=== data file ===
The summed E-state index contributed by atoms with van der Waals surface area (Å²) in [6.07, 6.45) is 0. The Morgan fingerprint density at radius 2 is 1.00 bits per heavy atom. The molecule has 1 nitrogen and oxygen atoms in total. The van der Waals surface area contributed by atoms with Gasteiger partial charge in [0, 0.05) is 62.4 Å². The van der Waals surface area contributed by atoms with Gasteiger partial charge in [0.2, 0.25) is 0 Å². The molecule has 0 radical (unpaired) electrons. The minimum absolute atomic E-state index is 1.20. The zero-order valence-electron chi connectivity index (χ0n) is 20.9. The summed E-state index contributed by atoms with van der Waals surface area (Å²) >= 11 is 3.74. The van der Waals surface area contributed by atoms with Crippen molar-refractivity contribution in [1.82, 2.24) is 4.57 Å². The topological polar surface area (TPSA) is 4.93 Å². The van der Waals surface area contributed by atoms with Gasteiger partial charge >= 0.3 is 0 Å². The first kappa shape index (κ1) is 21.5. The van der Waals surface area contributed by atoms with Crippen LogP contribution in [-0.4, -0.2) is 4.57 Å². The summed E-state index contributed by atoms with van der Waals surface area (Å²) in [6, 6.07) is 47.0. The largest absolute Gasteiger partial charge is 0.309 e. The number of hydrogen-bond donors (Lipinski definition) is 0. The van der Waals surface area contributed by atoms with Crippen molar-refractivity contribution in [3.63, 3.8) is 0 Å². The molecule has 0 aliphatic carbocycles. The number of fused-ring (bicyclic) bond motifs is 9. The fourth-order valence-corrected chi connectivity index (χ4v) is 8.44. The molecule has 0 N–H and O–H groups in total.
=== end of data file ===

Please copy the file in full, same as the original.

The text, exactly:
The summed E-state index contributed by atoms with van der Waals surface area (Å²) in [6.07, 6.45) is 0. The Morgan fingerprint density at radius 2 is 1.00 bits per heavy atom. The molecule has 1 nitrogen and oxygen atoms in total. The van der Waals surface area contributed by atoms with Gasteiger partial charge in [0, 0.05) is 62.4 Å². The van der Waals surface area contributed by atoms with Gasteiger partial charge in [0.2, 0.25) is 0 Å². The molecule has 0 radical (unpaired) electrons. The minimum absolute atomic E-state index is 1.20. The zero-order valence-electron chi connectivity index (χ0n) is 20.9. The summed E-state index contributed by atoms with van der Waals surface area (Å²) >= 11 is 3.74. The van der Waals surface area contributed by atoms with Crippen molar-refractivity contribution in [1.82, 2.24) is 4.57 Å². The topological polar surface area (TPSA) is 4.93 Å². The van der Waals surface area contributed by atoms with Gasteiger partial charge >= 0.3 is 0 Å². The first kappa shape index (κ1) is 21.5. The van der Waals surface area contributed by atoms with Crippen LogP contribution in [-0.4, -0.2) is 4.57 Å². The summed E-state index contributed by atoms with van der Waals surface area (Å²) in [6, 6.07) is 47.0. The largest absolute Gasteiger partial charge is 0.309 e. The number of hydrogen-bond donors (Lipinski definition) is 0. The van der Waals surface area contributed by atoms with Crippen molar-refractivity contribution in [3.63, 3.8) is 0 Å². The molecule has 0 aliphatic carbocycles. The number of fused-ring (bicyclic) bond motifs is 9. The fourth-order valence-corrected chi connectivity index (χ4v) is 8.44. The molecule has 0 N–H and O–H groups in total.